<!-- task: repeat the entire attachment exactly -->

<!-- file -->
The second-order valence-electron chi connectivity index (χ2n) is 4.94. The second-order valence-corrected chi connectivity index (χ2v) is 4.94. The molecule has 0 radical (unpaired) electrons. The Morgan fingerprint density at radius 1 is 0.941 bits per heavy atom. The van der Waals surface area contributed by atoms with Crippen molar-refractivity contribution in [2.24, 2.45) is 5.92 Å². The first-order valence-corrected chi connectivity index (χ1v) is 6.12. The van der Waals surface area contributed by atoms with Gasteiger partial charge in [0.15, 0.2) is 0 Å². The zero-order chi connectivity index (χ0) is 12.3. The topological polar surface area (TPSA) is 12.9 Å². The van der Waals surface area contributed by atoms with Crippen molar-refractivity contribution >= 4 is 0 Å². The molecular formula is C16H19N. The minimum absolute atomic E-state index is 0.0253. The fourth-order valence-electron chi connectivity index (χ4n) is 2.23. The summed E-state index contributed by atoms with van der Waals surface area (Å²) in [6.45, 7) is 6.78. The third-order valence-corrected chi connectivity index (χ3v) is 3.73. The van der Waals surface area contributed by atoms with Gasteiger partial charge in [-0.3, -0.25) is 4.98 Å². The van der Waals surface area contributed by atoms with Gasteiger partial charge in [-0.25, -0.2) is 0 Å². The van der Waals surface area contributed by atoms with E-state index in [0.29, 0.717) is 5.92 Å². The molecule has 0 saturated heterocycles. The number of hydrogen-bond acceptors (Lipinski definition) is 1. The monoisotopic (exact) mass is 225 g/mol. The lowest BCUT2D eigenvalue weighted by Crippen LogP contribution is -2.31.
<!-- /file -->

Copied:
The second-order valence-electron chi connectivity index (χ2n) is 4.94. The second-order valence-corrected chi connectivity index (χ2v) is 4.94. The molecule has 0 radical (unpaired) electrons. The Morgan fingerprint density at radius 1 is 0.941 bits per heavy atom. The van der Waals surface area contributed by atoms with Crippen molar-refractivity contribution in [2.24, 2.45) is 5.92 Å². The first-order valence-corrected chi connectivity index (χ1v) is 6.12. The van der Waals surface area contributed by atoms with Gasteiger partial charge in [0.15, 0.2) is 0 Å². The zero-order chi connectivity index (χ0) is 12.3. The topological polar surface area (TPSA) is 12.9 Å². The van der Waals surface area contributed by atoms with Crippen molar-refractivity contribution >= 4 is 0 Å². The molecular formula is C16H19N. The minimum absolute atomic E-state index is 0.0253. The fourth-order valence-electron chi connectivity index (χ4n) is 2.23. The summed E-state index contributed by atoms with van der Waals surface area (Å²) in [6.45, 7) is 6.78. The third-order valence-corrected chi connectivity index (χ3v) is 3.73. The van der Waals surface area contributed by atoms with Gasteiger partial charge in [-0.3, -0.25) is 4.98 Å². The van der Waals surface area contributed by atoms with Gasteiger partial charge in [-0.25, -0.2) is 0 Å². The van der Waals surface area contributed by atoms with E-state index in [0.29, 0.717) is 5.92 Å². The molecule has 0 saturated heterocycles. The number of hydrogen-bond acceptors (Lipinski definition) is 1. The monoisotopic (exact) mass is 225 g/mol. The lowest BCUT2D eigenvalue weighted by Crippen LogP contribution is -2.31.